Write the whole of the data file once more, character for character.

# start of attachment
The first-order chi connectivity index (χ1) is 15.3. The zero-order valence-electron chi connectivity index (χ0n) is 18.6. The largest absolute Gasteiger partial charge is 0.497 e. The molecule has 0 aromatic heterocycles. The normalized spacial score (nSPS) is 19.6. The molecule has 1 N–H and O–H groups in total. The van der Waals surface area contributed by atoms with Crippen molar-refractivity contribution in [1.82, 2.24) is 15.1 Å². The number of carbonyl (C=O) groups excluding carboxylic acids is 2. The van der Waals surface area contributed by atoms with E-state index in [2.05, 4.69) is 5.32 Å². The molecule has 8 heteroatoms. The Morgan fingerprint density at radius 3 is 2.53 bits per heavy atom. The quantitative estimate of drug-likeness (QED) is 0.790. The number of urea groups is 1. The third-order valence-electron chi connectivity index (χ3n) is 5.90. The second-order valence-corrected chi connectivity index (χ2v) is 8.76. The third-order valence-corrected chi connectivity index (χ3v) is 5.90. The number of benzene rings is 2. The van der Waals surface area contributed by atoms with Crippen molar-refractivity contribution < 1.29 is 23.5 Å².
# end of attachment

The first-order chi connectivity index (χ1) is 15.3. The zero-order valence-electron chi connectivity index (χ0n) is 18.6. The largest absolute Gasteiger partial charge is 0.497 e. The molecule has 0 aromatic heterocycles. The normalized spacial score (nSPS) is 19.6. The molecule has 1 N–H and O–H groups in total. The van der Waals surface area contributed by atoms with Crippen molar-refractivity contribution in [1.82, 2.24) is 15.1 Å². The number of carbonyl (C=O) groups excluding carboxylic acids is 2. The van der Waals surface area contributed by atoms with E-state index in [2.05, 4.69) is 5.32 Å². The molecule has 8 heteroatoms. The Morgan fingerprint density at radius 3 is 2.53 bits per heavy atom. The quantitative estimate of drug-likeness (QED) is 0.790. The number of urea groups is 1. The third-order valence-electron chi connectivity index (χ3n) is 5.90. The second-order valence-corrected chi connectivity index (χ2v) is 8.76. The third-order valence-corrected chi connectivity index (χ3v) is 5.90. The number of benzene rings is 2. The van der Waals surface area contributed by atoms with Crippen molar-refractivity contribution < 1.29 is 23.5 Å².